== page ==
M is just a boy, standing in front of a girl, asking her to love him. How sweet and cute. Except in Jane Miller's Just A Boy, Standing In Front Of A Girl this is anything but, as our protagonists find themselves slipping into a life that is darker and more desperate as their relationship progresses. Presented by 15 Minutes From Anywhere, this production continues in the same style as their 2014 show Motherfucker, in adapting classical texts into a contemporary setting.
Keith Brockett delivers another wining performance that's always so committed to the character with the perfect amount of enthusiasm as J. He is paired well with Annie Lumsden who plays M, with both actors displaying the tragedy and the comedy of the circumstances their characters find themselves in. The supporting cast of John Marc Desengano, Andrea McCannon and Glenn van Oosterom produce some wonderful work with the various characters that they portray.
While the performances area great to watch, it is the
writing that is difficult to get behind in this production. For the most part, Miller finds balance between the tragicomic slightly surreal world presented and reality. But in an effort to expose the brutality of the patriarchy
in which we live in, there seems to have been neglect for purpose and
reason within the script. The amount of times that M is called ugly and
the fat-shaming she endures seem to be there just to rile the audience
and get on side with how the patriarchy views and treats women. There are scenes
that are engineered to be purely functional, such as when M, J and J's business partner are hitting the golf course.
Even with the foundations of Just A Boy, Standing In Front Of A Girl coming from a well-known classical work, the twist in the story comes so out of left field that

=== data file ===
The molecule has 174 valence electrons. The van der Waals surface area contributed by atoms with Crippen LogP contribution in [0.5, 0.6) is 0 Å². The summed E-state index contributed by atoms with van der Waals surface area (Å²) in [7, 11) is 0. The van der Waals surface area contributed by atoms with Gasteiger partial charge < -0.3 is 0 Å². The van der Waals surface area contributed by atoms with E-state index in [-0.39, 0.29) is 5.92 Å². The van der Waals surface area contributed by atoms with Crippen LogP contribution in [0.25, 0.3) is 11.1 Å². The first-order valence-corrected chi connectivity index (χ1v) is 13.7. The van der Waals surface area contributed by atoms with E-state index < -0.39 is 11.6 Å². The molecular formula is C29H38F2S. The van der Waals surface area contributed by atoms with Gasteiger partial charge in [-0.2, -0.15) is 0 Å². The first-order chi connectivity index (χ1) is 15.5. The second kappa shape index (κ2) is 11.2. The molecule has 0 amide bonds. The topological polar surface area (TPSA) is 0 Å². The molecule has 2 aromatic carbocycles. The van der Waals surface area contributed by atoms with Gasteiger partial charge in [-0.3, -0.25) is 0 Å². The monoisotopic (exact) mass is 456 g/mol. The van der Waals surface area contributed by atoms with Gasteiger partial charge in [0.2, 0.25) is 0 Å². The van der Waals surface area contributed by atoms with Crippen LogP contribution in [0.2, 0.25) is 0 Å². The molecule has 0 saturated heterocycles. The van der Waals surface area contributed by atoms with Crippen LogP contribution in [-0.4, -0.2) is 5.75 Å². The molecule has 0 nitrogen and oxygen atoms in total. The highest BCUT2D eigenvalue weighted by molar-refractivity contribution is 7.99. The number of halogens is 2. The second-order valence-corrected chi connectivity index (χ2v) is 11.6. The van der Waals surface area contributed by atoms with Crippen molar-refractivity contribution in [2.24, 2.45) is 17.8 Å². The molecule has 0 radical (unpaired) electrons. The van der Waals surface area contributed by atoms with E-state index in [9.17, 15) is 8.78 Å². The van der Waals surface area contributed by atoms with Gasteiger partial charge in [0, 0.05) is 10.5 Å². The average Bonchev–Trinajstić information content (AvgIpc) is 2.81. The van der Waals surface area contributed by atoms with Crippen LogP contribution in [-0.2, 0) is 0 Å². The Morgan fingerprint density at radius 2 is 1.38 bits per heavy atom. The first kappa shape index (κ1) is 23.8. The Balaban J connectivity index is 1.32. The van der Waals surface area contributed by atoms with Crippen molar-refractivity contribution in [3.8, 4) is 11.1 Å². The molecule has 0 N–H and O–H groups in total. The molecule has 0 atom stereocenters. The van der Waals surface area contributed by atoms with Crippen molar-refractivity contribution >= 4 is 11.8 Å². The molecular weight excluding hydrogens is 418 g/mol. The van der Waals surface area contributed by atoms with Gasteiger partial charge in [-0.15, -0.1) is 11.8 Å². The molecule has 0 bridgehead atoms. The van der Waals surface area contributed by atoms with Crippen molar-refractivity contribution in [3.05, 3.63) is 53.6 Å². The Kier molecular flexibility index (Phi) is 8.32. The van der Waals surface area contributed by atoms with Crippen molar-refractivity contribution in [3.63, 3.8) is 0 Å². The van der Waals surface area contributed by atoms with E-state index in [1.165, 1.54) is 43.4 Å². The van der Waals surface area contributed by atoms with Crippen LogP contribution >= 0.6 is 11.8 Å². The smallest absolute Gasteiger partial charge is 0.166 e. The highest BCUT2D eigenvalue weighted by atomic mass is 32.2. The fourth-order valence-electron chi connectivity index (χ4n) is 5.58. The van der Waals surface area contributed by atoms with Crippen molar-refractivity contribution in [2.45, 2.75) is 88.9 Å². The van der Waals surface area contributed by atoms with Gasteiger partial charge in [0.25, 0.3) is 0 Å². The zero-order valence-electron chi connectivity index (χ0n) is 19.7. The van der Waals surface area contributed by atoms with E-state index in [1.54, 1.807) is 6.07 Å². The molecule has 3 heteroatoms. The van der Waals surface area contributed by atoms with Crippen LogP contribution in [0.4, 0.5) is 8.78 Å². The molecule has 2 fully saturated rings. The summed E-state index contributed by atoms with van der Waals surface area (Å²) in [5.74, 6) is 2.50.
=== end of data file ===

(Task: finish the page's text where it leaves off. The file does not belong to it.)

you can't help but feel a little cheated as an audience member. Sure it should be unexpected, but a twist should be plausible and nothing we see up until that point - in story or character - even remotely hints at what is about to
The set and costume design by Emily Collett, particularity the simple yet creative way the stage is constructed and utilised - along with Beng Oh's direction during the set changes - reinforces the emotions of its characters and the tone of the narrative. Even with a restricted space and having the actors perform in a narrow traverse, Oh uses the aesthetic minimalism to allow the actors to vividly create this world through their words, facial expressions and actions.
Just A Boy, Standing In Front Of A Girl raises some points about the patriarchy and how it impacts on all our lives, but in order to make the story it presents work successfully, more work on the characters and their motivations and thoughts need to be examined in further detail.
Venue: La Mama Theatre, 349 Drummond St, Carlton
Season: Until 14 October | Wed 6.30pm, Thurs - Sat 7:30pm, Sun 4:00pm
Tickets: $30 Full | $20 Conc
Bookings: La Mama Theatre
Image Credit: Stephania Pountney